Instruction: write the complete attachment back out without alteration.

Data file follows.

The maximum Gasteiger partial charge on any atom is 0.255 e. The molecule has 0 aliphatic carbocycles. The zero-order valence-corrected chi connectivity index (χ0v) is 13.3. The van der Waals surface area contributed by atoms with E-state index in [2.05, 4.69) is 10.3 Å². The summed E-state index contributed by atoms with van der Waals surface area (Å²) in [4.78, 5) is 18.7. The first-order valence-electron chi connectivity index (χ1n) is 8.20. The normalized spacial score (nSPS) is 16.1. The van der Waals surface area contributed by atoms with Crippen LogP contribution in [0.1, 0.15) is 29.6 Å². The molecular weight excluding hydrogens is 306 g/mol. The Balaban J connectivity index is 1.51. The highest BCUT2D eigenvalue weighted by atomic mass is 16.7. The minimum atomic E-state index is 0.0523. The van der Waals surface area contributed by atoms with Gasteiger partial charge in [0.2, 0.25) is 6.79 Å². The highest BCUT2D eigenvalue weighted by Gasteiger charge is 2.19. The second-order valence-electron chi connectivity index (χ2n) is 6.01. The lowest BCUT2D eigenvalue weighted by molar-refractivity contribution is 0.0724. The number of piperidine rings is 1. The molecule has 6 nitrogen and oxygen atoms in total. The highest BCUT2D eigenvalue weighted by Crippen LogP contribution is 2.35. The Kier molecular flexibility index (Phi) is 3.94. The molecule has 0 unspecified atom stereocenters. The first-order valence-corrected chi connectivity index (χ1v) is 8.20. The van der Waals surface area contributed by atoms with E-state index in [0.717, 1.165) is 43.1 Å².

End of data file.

The maximum Gasteiger partial charge on any atom is 0.255 e. The molecule has 0 aliphatic carbocycles. The zero-order valence-corrected chi connectivity index (χ0v) is 13.3. The van der Waals surface area contributed by atoms with E-state index in [2.05, 4.69) is 10.3 Å². The summed E-state index contributed by atoms with van der Waals surface area (Å²) in [4.78, 5) is 18.7. The first-order valence-electron chi connectivity index (χ1n) is 8.20. The normalized spacial score (nSPS) is 16.1. The van der Waals surface area contributed by atoms with Crippen LogP contribution in [0.1, 0.15) is 29.6 Å². The molecular weight excluding hydrogens is 306 g/mol. The Balaban J connectivity index is 1.51. The highest BCUT2D eigenvalue weighted by atomic mass is 16.7. The minimum atomic E-state index is 0.0523. The van der Waals surface area contributed by atoms with Gasteiger partial charge in [0.2, 0.25) is 6.79 Å². The highest BCUT2D eigenvalue weighted by Gasteiger charge is 2.19. The second-order valence-electron chi connectivity index (χ2n) is 6.01. The lowest BCUT2D eigenvalue weighted by molar-refractivity contribution is 0.0724. The number of piperidine rings is 1. The molecule has 6 nitrogen and oxygen atoms in total. The highest BCUT2D eigenvalue weighted by Crippen LogP contribution is 2.35. The Kier molecular flexibility index (Phi) is 3.94. The molecule has 0 unspecified atom stereocenters. The first-order valence-corrected chi connectivity index (χ1v) is 8.20. The van der Waals surface area contributed by atoms with E-state index in [0.717, 1.165) is 43.1 Å².